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Passage of the Red Sea.-HEBER.

'MID the light spray their snorting camels stood,
Nor bathed a fetlock in the nauseous flood-
He comes-their leader comes,-the man of God
O'er the wide waters lifts his mighty rod,
And onward treads-The circling waves retreat,
In hoarse, deep murmurs, from his holy feet;
And the chased surges, inly roaring, show
I The hard wet sand and coral hills below.

With limbs that falter, and with hearts that swell,
Down, down they pass-a steep and slippery dell;
Around them rise, in pristine chaos hurled,
The ancient rocks, the secrets of the world;
And flowers that blush beneath the ocean green,
And caves, the sea-calves' low-roofed haunt, are seen.
Down, safely down the narrow pass they tread;
The beetling waters storm above their head:
While far behind retires the sinking day,
And fades on Edom's hills its latest ray.

Yet not from Israel fled the friendly light,

Or dark to them, or cheerless came the night,
Still in their van, along that dreadful road,

Blazed broad and fierce, the brandished torch of God.
Its meteor glare a tenfold lustre gave

On the long mirror of the rosy wave:
While its blest beams a sunlike heat supply,
Warm every cheek and dance in every eye-
To them alone-for Misraim's wizard train
Invoke for light their monster-gods in vain:
Clouds heaped on clouds their struggling sight confine,
And tenfold darkness broods above their line.
Yet on they fare by reckless vengeance led,
And range unconscious through the ocean's bed.
Till midway now-that strange and fiery form

Showed his dread visage lightening through the storm;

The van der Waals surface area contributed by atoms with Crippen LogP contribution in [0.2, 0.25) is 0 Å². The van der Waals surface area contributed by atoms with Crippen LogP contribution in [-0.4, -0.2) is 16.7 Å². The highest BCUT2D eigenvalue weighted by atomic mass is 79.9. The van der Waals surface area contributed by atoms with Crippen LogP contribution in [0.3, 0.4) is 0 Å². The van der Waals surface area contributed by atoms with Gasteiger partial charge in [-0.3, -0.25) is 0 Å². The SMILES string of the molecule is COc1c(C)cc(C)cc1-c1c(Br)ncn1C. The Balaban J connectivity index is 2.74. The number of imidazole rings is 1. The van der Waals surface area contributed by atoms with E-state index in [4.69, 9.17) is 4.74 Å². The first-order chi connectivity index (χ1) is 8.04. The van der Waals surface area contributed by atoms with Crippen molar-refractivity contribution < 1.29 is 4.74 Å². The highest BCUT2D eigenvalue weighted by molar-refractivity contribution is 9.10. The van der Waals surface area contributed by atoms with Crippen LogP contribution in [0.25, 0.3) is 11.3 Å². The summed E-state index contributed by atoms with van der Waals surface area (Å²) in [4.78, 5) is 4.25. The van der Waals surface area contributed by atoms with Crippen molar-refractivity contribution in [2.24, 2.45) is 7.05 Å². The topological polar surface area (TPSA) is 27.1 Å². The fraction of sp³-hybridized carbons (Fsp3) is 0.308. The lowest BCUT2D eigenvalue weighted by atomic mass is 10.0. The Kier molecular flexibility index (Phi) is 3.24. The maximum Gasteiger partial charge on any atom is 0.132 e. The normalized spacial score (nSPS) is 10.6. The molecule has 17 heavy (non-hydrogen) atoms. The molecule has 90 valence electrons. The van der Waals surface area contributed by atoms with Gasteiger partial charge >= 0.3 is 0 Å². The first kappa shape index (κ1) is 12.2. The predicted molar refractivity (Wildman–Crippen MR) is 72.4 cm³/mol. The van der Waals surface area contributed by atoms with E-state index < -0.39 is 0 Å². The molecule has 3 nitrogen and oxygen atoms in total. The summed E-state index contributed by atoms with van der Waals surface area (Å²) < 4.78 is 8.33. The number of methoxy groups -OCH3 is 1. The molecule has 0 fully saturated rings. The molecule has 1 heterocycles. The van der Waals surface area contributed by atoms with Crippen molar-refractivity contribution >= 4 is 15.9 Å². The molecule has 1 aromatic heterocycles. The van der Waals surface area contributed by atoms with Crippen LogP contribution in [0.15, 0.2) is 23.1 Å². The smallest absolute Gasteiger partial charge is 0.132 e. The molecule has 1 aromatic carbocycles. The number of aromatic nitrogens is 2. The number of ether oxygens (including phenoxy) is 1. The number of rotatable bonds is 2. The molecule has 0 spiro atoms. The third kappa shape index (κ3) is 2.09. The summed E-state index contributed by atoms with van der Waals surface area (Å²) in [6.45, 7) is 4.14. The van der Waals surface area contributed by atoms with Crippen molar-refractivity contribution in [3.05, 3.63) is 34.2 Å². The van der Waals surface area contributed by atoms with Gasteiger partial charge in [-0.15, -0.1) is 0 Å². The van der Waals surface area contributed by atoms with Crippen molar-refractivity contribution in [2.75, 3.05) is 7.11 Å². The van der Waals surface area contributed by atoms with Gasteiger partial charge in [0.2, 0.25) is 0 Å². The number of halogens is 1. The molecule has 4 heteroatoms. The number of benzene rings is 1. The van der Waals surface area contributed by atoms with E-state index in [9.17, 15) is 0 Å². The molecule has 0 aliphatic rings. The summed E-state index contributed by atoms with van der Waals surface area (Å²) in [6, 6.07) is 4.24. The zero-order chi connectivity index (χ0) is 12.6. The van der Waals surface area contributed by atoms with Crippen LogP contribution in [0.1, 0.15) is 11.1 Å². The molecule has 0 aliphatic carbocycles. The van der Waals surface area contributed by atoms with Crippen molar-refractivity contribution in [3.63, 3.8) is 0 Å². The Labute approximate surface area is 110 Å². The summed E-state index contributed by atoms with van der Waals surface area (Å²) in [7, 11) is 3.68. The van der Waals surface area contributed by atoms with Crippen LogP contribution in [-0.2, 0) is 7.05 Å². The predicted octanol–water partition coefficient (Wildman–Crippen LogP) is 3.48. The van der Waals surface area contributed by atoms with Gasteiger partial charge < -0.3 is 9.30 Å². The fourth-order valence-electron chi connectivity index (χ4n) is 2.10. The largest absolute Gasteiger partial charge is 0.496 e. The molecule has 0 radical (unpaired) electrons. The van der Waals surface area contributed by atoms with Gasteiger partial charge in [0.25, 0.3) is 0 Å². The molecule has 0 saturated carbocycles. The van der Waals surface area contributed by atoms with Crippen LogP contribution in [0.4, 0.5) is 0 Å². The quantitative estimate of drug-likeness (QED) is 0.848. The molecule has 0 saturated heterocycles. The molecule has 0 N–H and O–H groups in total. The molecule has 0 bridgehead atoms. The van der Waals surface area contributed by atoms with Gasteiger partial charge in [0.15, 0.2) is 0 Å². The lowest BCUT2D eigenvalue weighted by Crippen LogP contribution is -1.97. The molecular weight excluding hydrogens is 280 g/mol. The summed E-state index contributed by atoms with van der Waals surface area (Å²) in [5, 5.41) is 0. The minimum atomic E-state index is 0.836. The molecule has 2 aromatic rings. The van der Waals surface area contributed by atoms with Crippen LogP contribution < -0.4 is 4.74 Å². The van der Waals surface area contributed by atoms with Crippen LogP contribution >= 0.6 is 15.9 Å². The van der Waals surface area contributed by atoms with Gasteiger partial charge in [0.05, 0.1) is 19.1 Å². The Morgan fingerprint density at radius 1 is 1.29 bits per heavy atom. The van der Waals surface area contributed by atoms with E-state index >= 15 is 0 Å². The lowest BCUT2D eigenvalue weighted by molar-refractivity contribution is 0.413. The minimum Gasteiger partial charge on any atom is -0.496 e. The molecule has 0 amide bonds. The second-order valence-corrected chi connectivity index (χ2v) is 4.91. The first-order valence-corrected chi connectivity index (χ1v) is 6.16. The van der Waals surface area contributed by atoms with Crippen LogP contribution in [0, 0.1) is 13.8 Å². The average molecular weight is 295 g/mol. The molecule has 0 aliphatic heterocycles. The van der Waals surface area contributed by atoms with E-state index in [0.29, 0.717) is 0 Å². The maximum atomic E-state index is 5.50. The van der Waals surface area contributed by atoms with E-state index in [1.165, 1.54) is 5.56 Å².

With withering splendor blasted all their might,

And brake their chariot-wheels, and marred their coursers' flight.



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Fly, Misraim, fly!'-The ravenous floods they see, And, fiercer than the floods, the Deity.

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Fly, Misraim, fly!'-From Edom's coral strand Again the prophet stretched his dreadful wand:— With one wild crash the thundering waters sweep, And all is waves-a dark and lonely deepYet o'er these lonely waves such murmurs past, As mortal wailing swelled the nightly blast: And strange and sad the whispering breezes bore The groans of Egypt to Arabia's shore.



HOUR of an empire's overthrow!

The princes from the feast were gone—
The idle flame was burning low—
'Twas midnight upon Babylon.

That night the feast was wild and high;
That night was Zion's God profaned;
The seal was set to blasphemy;

The last deep cup of wrath was drained.

'Mid jewelled roof and silken pall,
Belshazzar on his couch was flung;-
A burst of thunder shook the hall-
He heard but 't was no mortal tongue!

'King of the east! the trumpet calls,
That calls thee to a tyrant's grave;
A curse is on thy palace walls—
A curse is on thy guardian wave.

'A surge is in Euphrates bed,
That never filled its bed before;-
A surge that, e'er the morn be red,

Shall load with death its haughty shore.

'Behold a tide of Persian steel-
A torrent of the Median car;-
Like flame their gory banners wheel;-
Rise, king, and arm thee for the war!'

Belshazzar gazed-the voice was past-
The lofty chamber filled with gloom-
But echoed on the sudden blast
The rushing of a mighty plume.

He listened-all again was still;
He heard no clarion's iron clang;
He heard the fountain's gushing rill-
The breeze that through the roses sang.

He slept;-in sleep wild murmurs came-
A visioned splendor fired the sky;
He heard Belshazzar's taunted name-
He heard again the prophet cry—

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Sleep, Sultan! 't is thy final sleep;
Or wake, or sleep the guilty dies;
The wrongs of those who watch and weep,
Around thee and thy nation, rise.

He started:mid the battle's yell,
He saw the Persian rushing on;-
He saw the flames around him swell;
Thou 'rt ashes, King of Babylon!



Christ in the Tempest.-WHITTIER.

STORM on the midnight waters!